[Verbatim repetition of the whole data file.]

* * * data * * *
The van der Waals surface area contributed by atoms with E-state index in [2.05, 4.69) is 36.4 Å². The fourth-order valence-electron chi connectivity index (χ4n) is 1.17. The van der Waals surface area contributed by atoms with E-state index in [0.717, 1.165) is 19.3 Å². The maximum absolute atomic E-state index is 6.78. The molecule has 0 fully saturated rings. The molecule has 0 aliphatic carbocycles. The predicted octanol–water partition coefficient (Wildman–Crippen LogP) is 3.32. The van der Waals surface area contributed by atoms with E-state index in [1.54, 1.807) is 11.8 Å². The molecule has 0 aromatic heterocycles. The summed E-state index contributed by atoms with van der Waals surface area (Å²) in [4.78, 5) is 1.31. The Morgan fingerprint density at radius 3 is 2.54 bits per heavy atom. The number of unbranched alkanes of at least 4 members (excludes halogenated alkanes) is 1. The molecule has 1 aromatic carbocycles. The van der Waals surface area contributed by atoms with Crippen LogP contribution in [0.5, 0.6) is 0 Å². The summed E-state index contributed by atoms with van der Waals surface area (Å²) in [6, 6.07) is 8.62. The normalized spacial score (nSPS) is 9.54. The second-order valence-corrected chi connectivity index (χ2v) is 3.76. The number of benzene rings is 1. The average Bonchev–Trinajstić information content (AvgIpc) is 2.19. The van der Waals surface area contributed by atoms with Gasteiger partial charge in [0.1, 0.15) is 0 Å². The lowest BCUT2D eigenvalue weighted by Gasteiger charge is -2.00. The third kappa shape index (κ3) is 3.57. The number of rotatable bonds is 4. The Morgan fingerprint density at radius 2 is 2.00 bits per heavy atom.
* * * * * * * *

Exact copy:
The van der Waals surface area contributed by atoms with E-state index in [2.05, 4.69) is 36.4 Å². The fourth-order valence-electron chi connectivity index (χ4n) is 1.17. The van der Waals surface area contributed by atoms with E-state index in [0.717, 1.165) is 19.3 Å². The maximum absolute atomic E-state index is 6.78. The molecule has 0 fully saturated rings. The molecule has 0 aliphatic carbocycles. The predicted octanol–water partition coefficient (Wildman–Crippen LogP) is 3.32. The van der Waals surface area contributed by atoms with E-state index in [1.54, 1.807) is 11.8 Å². The molecule has 0 aromatic heterocycles. The summed E-state index contributed by atoms with van der Waals surface area (Å²) in [4.78, 5) is 1.31. The Morgan fingerprint density at radius 3 is 2.54 bits per heavy atom. The number of unbranched alkanes of at least 4 members (excludes halogenated alkanes) is 1. The molecule has 1 aromatic carbocycles. The van der Waals surface area contributed by atoms with Crippen LogP contribution in [0.5, 0.6) is 0 Å². The summed E-state index contributed by atoms with van der Waals surface area (Å²) in [6, 6.07) is 8.62. The normalized spacial score (nSPS) is 9.54. The second-order valence-corrected chi connectivity index (χ2v) is 3.76. The number of benzene rings is 1. The average Bonchev–Trinajstić information content (AvgIpc) is 2.19. The van der Waals surface area contributed by atoms with Gasteiger partial charge in [0.1, 0.15) is 0 Å². The lowest BCUT2D eigenvalue weighted by Gasteiger charge is -2.00. The third kappa shape index (κ3) is 3.57. The number of rotatable bonds is 4. The Morgan fingerprint density at radius 2 is 2.00 bits per heavy atom.